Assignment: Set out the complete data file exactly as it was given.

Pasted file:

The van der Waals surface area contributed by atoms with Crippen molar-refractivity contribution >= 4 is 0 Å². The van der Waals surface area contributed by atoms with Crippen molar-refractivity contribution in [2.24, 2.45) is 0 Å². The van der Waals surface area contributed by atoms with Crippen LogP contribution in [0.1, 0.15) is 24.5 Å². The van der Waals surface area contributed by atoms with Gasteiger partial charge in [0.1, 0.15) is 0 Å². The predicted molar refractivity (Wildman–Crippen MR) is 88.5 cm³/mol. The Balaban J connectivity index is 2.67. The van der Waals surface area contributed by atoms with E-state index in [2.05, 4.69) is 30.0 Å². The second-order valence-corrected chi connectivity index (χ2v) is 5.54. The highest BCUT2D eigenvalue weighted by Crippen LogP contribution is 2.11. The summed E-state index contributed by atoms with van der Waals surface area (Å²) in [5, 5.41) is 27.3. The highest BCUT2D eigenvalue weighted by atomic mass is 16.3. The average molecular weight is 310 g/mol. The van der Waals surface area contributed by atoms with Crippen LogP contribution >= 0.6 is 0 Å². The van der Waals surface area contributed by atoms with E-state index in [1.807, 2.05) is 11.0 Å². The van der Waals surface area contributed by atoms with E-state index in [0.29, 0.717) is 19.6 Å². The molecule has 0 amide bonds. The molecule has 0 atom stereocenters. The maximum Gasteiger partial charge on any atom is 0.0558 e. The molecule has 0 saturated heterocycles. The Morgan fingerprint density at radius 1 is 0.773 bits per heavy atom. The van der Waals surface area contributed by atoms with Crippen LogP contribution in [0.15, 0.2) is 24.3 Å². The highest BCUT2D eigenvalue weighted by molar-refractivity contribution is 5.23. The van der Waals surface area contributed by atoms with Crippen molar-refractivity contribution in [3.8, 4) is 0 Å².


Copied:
The van der Waals surface area contributed by atoms with Crippen molar-refractivity contribution >= 4 is 0 Å². The van der Waals surface area contributed by atoms with Crippen molar-refractivity contribution in [2.24, 2.45) is 0 Å². The van der Waals surface area contributed by atoms with Crippen LogP contribution in [0.1, 0.15) is 24.5 Å². The van der Waals surface area contributed by atoms with Gasteiger partial charge in [0.1, 0.15) is 0 Å². The predicted molar refractivity (Wildman–Crippen MR) is 88.5 cm³/mol. The Balaban J connectivity index is 2.67. The van der Waals surface area contributed by atoms with E-state index in [2.05, 4.69) is 30.0 Å². The second-order valence-corrected chi connectivity index (χ2v) is 5.54. The highest BCUT2D eigenvalue weighted by Crippen LogP contribution is 2.11. The summed E-state index contributed by atoms with van der Waals surface area (Å²) in [5, 5.41) is 27.3. The highest BCUT2D eigenvalue weighted by atomic mass is 16.3. The average molecular weight is 310 g/mol. The van der Waals surface area contributed by atoms with Crippen LogP contribution >= 0.6 is 0 Å². The van der Waals surface area contributed by atoms with E-state index in [1.807, 2.05) is 11.0 Å². The van der Waals surface area contributed by atoms with E-state index in [0.29, 0.717) is 19.6 Å². The molecule has 0 amide bonds. The molecule has 0 atom stereocenters. The maximum Gasteiger partial charge on any atom is 0.0558 e. The molecule has 0 saturated heterocycles. The Morgan fingerprint density at radius 1 is 0.773 bits per heavy atom. The van der Waals surface area contributed by atoms with Crippen LogP contribution in [0.15, 0.2) is 24.3 Å². The highest BCUT2D eigenvalue weighted by molar-refractivity contribution is 5.23. The van der Waals surface area contributed by atoms with Crippen molar-refractivity contribution in [3.8, 4) is 0 Å².